The costs of escalating conflict along the China-India border are greater than they were in 1962. Both sides know they must avoid the worst-case scenario.
Bruce Riedel is a senior fellow and director of the Brookings Intelligence Project, part of the Brookings Center for 21st Century Security and Intelligence. In addition, Riedel serves as a senior fellow in the Center for Middle East Policy.
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A review of Kim Ghattas, “Black Wave: Saudi Arabia, Iran and the Forty-Year Rivalry That Unraveled Culture, Religion, and Collective Memory in the Middle East” (Henry Holt & Co., 2020)
Mohammed bin Salman's impulsive policies are a poor match for dealing with the novel coronavirus.
75 Years After a Historic Meeting on the USS Quincy, U.S.-Saudi Relations Are in Need of a True Re-think
The crown prince is toxic. It's time for fundamental changes.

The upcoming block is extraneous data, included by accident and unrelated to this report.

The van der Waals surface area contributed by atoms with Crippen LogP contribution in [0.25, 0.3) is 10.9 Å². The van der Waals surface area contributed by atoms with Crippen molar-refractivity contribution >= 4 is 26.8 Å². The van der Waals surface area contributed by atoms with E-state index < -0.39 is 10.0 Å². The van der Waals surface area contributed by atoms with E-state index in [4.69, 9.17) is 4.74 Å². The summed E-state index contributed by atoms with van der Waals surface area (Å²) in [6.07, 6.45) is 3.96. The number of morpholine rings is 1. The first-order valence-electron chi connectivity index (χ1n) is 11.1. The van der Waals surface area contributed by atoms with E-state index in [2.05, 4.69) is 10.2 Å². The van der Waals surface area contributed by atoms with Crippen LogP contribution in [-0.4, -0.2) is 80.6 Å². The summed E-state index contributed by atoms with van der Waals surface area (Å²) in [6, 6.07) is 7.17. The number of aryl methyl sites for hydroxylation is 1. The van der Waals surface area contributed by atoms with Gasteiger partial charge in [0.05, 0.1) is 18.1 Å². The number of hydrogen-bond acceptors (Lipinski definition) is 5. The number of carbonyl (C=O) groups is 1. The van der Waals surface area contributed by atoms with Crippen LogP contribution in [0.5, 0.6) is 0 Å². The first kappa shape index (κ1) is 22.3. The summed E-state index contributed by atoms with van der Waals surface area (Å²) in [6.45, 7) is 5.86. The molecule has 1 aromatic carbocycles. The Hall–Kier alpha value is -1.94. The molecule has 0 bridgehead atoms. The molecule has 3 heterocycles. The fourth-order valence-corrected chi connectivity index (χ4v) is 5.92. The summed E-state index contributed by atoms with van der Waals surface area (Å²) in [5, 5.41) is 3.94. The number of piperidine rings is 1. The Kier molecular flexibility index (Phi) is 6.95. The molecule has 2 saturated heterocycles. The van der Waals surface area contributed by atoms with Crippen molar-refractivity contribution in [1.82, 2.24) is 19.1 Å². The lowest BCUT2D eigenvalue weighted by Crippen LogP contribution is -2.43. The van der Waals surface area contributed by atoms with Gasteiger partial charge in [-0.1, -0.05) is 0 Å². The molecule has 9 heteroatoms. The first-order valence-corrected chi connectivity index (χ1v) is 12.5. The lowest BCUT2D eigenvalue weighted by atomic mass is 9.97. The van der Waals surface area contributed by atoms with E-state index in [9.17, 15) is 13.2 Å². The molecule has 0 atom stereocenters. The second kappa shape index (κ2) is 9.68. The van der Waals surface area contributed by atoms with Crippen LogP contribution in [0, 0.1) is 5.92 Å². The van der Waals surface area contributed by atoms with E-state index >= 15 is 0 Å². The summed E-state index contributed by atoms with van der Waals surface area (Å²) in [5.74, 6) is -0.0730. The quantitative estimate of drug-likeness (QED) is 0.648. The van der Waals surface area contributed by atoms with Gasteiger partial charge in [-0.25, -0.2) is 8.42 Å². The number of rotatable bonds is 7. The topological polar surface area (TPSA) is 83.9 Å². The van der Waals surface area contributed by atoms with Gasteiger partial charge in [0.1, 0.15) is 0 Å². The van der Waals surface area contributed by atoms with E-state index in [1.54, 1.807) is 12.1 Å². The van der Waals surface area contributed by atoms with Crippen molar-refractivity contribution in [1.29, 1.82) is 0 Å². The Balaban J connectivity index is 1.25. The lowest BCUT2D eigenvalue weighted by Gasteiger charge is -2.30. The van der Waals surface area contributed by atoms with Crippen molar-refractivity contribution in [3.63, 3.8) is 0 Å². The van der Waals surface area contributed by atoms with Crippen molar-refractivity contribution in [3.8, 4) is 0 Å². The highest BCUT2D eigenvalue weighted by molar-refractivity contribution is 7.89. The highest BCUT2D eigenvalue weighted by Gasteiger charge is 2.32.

The Omani ruler's role in regional politics will be difficult to fill.
Ten years later, the man who planned the attack is still at large and heading al-Qaeda.
Editor’s Note: This article originally appeared on Order from Chaos.
Eighteen years after the 9/11 attacks, the al-Qaeda organization that carried them out is a shell of its previous self. The global campaign against Osama bin Laden’s creation has achieved notable success. The ideas that inspired bin Laden and his followers have lost some, but not all, of their attractiveness. There is no place for complacency, but the threat is different.